The Necromancer’s Apprentice… Canto 1

Derfentwinkle’s Sick Ride

It was not the kind of ride in the country that I really wanted to take.  The skeleton walked with a really random sort of limp-and-jerky motion that pitched me regularly out of my seat in the skull. 

“Kackenfurchtbar, can’t you control these stupid bones better than this?” I asked the little moron severed demon-head.

“Derfentwinkle, you expect too much!  All I am is a head.  I have to control this entire skeleton with phantom muscles made out of what little demon telekinesis I have left in my broken little skull.”

“Kronomarke put you under my control and this pile of loosely connected bones is what you are supposed to be in control of.”

“I am doing the skunky best I flipping can!”

I know, I know… You did hear that right.  One of the few actual spells the dorky necromancer taught me was how to turn demon swearwords into euphemisms.  My name is actually Derfentwinkle.  I am a two-and-a-half-inch tall Sylph, six-slow-one-years old, but all the Fey children tend to age two years for every one year a human child would age.  So, I am a girl Sylph on the verge of becoming a Sylvan woman.

After the last jolt, I picked myself up and sat back on the pile of dandelion blossoms that I used as a seat to look out on the cornfield we were trying to navigate through.  The left eye socket of the empty human skull had a hole through the back that Kronomarke had carved out to serve as a pilot’s window.  Being a severed head, Kack needed to see out of the skeleton through my eyes.

“All I can see is corn,” Kack complained.

“Well, you don’t want me to make you walk out on the gravel road, do you?”

“Kronomarke says that the last apprentice did that and got blown to pieces by a slow-one farm hand with a shottygun.  That doesn’t sound like a good thing that we might want to happen to us.”

“Shottygun?”

“It’s like a slow-one magic wand.  It throws lots of high-speed pebbles at you at very high speed.”

“Did the apprentice survive that?”

“Why do you think the master had to kidnap you?”

“Slow ones are not used to seeing walking skeletons, are they?”

“No, definitely not.”

“Look, we are coming out of the cornfield.  Straight ahead is the slow-one village named Norwall.” I pointed as I said it, but the gesture meant nothing to the stupid severed head.

“Good, good.  We have almost reached Cair Tellos.  It is built into the willow tree on the north side of town.”

“But that thing straight ahead that we have to cross is the Shiggway Drei.”

“Don’t use the gobbellun name for it.  Call it Highway Three in English,” Kack said smugly.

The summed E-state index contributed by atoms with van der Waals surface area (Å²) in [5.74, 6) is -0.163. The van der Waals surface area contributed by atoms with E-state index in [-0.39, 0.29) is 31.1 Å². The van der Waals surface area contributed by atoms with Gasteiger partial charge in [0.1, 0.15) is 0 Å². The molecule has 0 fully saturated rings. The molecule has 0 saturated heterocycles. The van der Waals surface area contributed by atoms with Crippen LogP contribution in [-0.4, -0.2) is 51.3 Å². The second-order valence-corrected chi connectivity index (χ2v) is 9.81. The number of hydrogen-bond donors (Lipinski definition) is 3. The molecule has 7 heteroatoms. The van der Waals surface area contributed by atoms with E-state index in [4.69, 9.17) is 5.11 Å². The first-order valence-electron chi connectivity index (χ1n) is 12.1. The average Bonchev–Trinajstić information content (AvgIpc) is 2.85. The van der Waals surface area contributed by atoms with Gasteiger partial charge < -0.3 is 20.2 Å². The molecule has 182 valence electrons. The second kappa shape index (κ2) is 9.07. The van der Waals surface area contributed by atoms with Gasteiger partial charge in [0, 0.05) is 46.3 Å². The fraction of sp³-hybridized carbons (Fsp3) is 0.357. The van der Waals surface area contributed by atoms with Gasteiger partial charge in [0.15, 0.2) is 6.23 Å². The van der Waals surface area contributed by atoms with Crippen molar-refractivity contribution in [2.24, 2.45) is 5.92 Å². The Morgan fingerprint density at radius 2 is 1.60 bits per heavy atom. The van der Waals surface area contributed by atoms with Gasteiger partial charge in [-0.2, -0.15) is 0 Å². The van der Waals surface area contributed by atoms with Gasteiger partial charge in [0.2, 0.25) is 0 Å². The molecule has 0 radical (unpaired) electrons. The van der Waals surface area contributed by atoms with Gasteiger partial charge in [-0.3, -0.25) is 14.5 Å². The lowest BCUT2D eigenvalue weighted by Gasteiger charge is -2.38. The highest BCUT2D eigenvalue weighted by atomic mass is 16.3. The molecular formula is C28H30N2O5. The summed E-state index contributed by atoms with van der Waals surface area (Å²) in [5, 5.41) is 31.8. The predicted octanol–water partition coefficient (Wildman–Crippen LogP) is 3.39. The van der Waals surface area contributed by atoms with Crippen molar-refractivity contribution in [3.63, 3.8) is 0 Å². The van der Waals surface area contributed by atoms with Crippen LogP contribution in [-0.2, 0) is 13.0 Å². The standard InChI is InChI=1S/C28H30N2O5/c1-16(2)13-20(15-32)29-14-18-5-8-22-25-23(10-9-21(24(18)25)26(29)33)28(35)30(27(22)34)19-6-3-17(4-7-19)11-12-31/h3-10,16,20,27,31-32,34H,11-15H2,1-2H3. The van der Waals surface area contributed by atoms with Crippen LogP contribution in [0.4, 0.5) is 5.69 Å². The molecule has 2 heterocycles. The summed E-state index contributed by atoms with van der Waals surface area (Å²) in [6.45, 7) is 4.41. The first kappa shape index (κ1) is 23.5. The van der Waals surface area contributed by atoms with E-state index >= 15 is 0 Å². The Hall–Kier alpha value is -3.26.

“Right.  When we cross the thing the zoomdahs ride on… er, the cars drive on… we will be seen by everyone.  Including farm hands with shottyguns.”

“But the reason we are walking in an animated human skeleton is that it scares humans as well as the Fey children.  We will scare them out of our path.”

At that moment, the walking skeleton we were trying to steer into the human village stumbled into the fence around the cornfield.  The fence was made with two strands of barbed wire along the top.

The skull was pitched forward at such an angle that I was nearly vaulted out of the eyehole.  “Pull us back a bit, Kack.  We’re getting tangled in the barbed wire.”

“Isn’t it called bobbed wire?” 

“Only by the dumbest slow-ones I’ve seen.  They have to be the dumbest ones if I know English gooder than they do.”

Kack used his magical mind-strings to pull the puppet skeleton upright again.  But as we climbed over the fence, the barbs in the wire pulled at the ghost-flesh and ligaments that held the bones together.  A lower leg popped off, and Kack had to make the skeleton hop on one leg bone as it reached down, retrieved the leg, and popped it back on the dismembered knee joint.

Then we stumbled across the pavement, hurrying the last twenty yards because a big, big truck zoomdah came roaring at us from the west.

Lurching into town and spinning over another fence, we found ourselves in a field of soybeans.  We stumbled on towards the abandoned school yard where the willow tree stood.

Two human boys, each towering at least four feet in the air, were playing a ball-tossing game on the old ball-tossing field. 

“Ah!  The zombie apocalypse has started!” cried one slow-one.

“Bobby, that’s just a skeleton, like the one that killed you in the Swords and Sorcerer’s game last night.  They are only six-hit-point monsters.  We could kill it with our baseball bat.”

I was personally very alarmed.  I did not know that slow ones had any control-bat spells.  And I had never heard of the species known as a baseball bat.

“No!  Let’s go get your brother and his squirrel rifle.  Zombies are dangerous!”

“We’re doomed now, aren’t we?” I asked Kack.

“Probably.  You should’ve worn that armor the necromancer gave you.”

“Nonsense!  I’m a Sylph, not an Elf.  Sylphs are meant by the god Pan to be naked.  Especially the female ones.”  I know they only gave me the armor to protect me, but I wasn’t feeling like wearing anything at the moment that I wasn’t willing to die in.

“Well, turn towards the willow tree.  If we must die, let’s go out fighting.”

We turned the skeleton towards the tree with the fairy castle in it. We started to run.  We were doomed.

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Filed under fairies, humor, novel, NOVEL WRITING, Paffooney

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